Robots “Surely Safer” Than South Florida’s “Crazed And Reckless” Human Drivers. In a column in the South Florida Sun Sentinel (3/22, Grimm), writer Fred Grimm says that he will start “worrying about autonomous automobiles the first time a robot flips me the bird and runs me off the road.” He adds, “I’ll start worrying about self-driving cars when the autonomous car in front of me sits at the intersection, unmoving, oblivious to the green light, utterly engrossed in flirty text messages from some slutty robot from Waymo.”
ASEE Elects President-Elect, New Board Members
Stephanie Adams, Dean of Engineering at Old Dominion University, will become ASEE's President-Elect this June.
In addition, Gary Steffen, Pritpal Singh, and Kenneth Van Treuren were elected to Board seats.
ASEE Letter in Suport of Researchers
In the face of watchdog media outlets questioning expenditures of federal funds, ASEE issues statement of support for education research. The full letter can be viewed here.
Newsletter or News Network Statement
The Council of Graduate Schools will be distributing a survey to graduate programs directors titled Masters’ Degree Admission Attributes. CGS member graduate deans will distribute the survey to program directors on March 13. We are encouraging our disciplinary representatives to look out for and complete the survey when it arrives. The survey will inform a study titled Master’s Admission Attributes: Current Status and Missing Evidence. This project has the potential to help universities and programs to clarify the goals and expected outcomes of master’s education, to better identify students who are likely to succeed in various types of master’s degree programs, and ultimately, to better align the curriculum to support master’s student degree completion and success. More detailed information is available here.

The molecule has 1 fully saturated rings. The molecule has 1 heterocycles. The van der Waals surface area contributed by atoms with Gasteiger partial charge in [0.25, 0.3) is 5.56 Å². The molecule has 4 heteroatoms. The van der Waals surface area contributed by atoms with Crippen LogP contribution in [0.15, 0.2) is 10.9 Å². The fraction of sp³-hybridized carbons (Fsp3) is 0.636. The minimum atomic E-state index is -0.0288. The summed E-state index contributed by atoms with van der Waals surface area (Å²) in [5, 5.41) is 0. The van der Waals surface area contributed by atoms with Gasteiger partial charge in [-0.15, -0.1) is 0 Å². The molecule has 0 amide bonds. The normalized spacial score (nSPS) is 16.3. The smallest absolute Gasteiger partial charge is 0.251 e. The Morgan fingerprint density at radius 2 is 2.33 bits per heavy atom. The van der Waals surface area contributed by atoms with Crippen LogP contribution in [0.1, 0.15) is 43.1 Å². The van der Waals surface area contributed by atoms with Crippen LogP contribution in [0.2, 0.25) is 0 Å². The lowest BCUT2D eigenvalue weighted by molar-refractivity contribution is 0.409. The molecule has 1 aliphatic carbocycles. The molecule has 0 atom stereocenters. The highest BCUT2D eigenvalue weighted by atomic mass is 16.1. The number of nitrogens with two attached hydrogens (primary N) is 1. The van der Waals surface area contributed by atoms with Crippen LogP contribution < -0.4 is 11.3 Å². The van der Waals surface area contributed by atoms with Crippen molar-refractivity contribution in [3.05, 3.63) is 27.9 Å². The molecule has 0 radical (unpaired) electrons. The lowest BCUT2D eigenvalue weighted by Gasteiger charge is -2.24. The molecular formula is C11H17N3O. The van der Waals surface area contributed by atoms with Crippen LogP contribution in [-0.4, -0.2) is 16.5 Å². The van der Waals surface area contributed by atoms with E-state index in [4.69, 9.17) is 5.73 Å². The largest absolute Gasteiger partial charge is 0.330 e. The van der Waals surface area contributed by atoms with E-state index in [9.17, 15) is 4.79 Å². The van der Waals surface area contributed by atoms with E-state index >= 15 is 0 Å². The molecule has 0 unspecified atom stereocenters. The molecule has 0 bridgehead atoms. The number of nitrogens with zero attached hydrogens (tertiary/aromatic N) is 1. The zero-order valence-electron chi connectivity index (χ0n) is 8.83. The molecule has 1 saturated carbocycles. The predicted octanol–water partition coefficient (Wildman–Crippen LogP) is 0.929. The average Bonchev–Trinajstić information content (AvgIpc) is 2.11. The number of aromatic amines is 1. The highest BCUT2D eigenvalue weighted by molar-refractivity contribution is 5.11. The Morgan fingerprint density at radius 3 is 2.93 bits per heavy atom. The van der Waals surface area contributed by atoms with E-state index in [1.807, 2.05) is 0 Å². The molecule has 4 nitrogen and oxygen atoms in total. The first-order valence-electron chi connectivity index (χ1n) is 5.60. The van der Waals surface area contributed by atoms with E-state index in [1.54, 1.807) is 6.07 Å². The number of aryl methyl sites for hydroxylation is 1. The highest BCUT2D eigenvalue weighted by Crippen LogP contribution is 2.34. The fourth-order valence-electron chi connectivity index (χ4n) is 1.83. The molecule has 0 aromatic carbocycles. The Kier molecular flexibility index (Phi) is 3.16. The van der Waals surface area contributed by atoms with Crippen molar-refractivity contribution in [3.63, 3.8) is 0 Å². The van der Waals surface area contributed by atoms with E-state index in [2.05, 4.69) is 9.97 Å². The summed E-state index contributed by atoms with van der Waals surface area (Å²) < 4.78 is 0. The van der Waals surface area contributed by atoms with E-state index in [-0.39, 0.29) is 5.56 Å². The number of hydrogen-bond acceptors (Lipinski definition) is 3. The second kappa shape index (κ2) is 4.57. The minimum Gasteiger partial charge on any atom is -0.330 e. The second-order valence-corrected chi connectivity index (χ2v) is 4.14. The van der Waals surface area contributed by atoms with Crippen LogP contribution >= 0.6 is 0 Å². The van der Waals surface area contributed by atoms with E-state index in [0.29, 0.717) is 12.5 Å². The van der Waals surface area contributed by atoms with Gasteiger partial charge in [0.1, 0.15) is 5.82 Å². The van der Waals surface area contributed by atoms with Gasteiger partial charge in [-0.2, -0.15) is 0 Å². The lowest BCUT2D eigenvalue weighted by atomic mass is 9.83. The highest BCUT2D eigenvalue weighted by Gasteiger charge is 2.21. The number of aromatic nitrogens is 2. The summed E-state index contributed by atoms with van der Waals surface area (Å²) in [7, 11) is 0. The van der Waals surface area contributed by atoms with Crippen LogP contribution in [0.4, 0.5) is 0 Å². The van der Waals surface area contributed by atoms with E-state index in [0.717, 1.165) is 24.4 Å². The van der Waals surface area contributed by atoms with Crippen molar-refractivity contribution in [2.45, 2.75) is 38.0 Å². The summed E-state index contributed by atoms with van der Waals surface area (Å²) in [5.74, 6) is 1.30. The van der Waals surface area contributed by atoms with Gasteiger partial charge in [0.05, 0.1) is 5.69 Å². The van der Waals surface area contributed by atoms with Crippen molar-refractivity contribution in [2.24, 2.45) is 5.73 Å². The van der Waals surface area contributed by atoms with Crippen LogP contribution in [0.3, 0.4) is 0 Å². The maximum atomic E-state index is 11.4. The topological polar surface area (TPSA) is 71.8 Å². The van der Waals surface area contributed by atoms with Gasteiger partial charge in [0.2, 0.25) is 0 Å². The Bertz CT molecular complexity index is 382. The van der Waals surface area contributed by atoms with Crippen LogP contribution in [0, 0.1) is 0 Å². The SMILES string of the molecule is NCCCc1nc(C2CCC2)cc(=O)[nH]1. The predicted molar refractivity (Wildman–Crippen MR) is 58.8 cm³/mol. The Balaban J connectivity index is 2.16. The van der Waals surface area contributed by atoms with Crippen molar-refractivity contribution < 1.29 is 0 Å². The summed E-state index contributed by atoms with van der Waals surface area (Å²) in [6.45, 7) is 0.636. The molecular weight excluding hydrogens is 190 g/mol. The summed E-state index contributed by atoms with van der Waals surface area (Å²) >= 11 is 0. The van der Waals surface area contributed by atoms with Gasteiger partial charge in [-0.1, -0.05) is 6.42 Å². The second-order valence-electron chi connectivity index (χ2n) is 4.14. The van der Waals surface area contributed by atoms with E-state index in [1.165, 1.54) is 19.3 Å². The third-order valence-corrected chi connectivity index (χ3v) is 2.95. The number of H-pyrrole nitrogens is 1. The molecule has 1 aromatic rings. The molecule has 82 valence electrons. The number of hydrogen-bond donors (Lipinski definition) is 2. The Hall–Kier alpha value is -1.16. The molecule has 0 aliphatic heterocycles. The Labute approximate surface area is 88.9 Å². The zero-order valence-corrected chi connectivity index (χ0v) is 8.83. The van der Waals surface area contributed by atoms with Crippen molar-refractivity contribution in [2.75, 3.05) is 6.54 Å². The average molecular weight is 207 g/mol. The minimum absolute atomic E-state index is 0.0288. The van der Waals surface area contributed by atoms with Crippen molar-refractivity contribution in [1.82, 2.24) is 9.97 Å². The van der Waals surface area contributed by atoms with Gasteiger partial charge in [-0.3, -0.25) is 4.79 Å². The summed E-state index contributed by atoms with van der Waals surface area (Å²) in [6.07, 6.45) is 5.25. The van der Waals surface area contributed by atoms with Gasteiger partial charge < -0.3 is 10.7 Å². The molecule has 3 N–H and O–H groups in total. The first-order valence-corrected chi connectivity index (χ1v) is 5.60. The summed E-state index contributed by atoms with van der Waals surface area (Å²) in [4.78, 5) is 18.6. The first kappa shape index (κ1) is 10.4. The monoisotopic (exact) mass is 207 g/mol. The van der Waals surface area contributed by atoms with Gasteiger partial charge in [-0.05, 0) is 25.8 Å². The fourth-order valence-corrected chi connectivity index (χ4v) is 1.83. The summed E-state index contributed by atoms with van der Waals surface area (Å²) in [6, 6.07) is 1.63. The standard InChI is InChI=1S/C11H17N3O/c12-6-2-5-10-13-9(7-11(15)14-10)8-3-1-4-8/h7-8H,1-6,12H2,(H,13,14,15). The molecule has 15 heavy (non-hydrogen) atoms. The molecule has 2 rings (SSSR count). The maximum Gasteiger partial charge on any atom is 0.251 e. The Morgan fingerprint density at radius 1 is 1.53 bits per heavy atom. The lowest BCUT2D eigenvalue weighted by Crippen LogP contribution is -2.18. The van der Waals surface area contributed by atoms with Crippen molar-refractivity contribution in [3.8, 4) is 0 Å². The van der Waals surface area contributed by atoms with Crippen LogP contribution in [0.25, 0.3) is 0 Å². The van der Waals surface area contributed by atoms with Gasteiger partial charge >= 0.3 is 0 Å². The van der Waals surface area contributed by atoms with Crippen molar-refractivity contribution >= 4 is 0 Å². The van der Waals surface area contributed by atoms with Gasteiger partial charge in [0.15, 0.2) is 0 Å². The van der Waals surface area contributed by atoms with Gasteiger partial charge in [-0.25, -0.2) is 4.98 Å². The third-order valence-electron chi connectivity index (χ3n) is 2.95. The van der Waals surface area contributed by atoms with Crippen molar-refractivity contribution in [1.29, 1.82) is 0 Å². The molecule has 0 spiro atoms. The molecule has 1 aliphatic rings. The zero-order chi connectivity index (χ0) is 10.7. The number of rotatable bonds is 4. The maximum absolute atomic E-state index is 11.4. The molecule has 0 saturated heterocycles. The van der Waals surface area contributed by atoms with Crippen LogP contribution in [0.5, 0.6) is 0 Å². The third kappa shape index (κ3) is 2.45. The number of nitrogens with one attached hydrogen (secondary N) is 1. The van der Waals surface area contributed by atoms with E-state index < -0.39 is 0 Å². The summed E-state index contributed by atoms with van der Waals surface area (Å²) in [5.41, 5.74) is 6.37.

RESEARCH AND DEVELOPMENT
UPenn Students Try New Approach To Electric Race Car Competition.
Philly (PA) (3/22, Avril) reports on a team of University of Pennsylvania students who have been “dominating competitions” in electric race car competitions and who are now trying “a bold new approach” to the challenge. This year, “instead of using one big motor in this year’s car,” the team, Penn Electric Racing “is installing four smaller ones – one in each wheel – controlled by an onboard computer that delivers varying amounts of power to the wheels as needed.” The article provides detail on the students’ four-wheel drive electric car.
UPenn Engineers Create Drone Teams To Help In Emergencies.
The Atlanta Journal-Constitution (3/22, Trubey) says engineers at the University of Pennsylvania have produced “‘swarms’ of drones that can navigate on their own.” The devices they are creating “can work as a group to canvass a wide area, capturing images and other data that would help emergency responders plot the next step.” Team leader and Penn Engineering School Dean Vijay Kumar said, “The robots basically talk to each other...They can use high-level algorithms to distribute themselves in complex ways to solve tasks.”